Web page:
Annotated Bibliography Writing: Advice from 2 Specialists

Annotated Bibliography Writing: Advice from 2 Specialists

Many types of reports require the student to write an annotated bibliography.  An annotated bibliography is very different from a simple listing of references from which the student writes citations within an academic paper.  An annotated bibliography is still a list of references, but it includes a summary and possibly an evaluation of each source.  Students are often frustrated by the requirements of an annotated bibliography, but a simple review of what is required to prepare such a list of references can relieve the anxiety.

According to the Random House Unabridged Dictionary, a bibliography is a "complete or selective list of works compiled upon some common principle, as authorship, subject, place of publication, or printer" which have been "used or consulted in the preparation of a work or that are referenced in the text."  Most students learn how to prepare a simple bibliography before graduating from high school.  Annotated bibliographies, on the other hand, are more complicated.  An annotated bibliography must contain the standard author, title, date and place of publication, and printer.  Additionally, an annotated bibliography should also include a summary, an assessment, and/or a reflection.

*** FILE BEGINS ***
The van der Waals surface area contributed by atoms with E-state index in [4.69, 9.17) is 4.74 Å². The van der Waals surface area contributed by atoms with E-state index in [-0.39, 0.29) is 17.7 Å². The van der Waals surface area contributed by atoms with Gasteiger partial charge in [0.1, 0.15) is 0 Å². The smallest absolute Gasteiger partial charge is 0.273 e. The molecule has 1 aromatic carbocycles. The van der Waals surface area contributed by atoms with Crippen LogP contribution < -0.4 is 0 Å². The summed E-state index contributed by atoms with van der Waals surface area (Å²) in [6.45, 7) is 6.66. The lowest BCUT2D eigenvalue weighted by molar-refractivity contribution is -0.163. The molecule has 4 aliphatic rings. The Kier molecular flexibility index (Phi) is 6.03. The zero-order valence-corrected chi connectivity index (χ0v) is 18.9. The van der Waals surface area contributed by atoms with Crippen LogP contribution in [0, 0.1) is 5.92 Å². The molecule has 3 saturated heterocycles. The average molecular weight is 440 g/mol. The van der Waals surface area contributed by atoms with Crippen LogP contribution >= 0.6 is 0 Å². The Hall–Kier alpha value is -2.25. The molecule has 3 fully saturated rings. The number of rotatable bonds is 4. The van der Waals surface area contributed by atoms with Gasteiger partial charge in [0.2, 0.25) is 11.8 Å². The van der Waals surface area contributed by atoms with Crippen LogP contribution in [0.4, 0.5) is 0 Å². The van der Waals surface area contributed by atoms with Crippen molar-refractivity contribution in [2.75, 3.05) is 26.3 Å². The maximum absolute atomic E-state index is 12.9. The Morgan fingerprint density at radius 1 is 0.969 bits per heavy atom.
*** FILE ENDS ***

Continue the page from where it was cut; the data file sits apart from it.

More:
An annotated bibliography summary is a paragraph about the reference book, manual, or publication that briefly describes (or paraphrases) what the reference is about.

An annotated bibliography assessment is an evaluation of the source.  Was the source helpful, did it contain reliable and reputable information, and was it objective or biased?  Compared to the other sources used for the project, was the source better or worse?  

An annotated bibliography reflection of a source should indicate how useful that source was to the writer.  Even though a student used a source for a project, that source may not have been as helpful to the writer as some of his or her other sources.  A reflection should evaluate the usefulness of the source.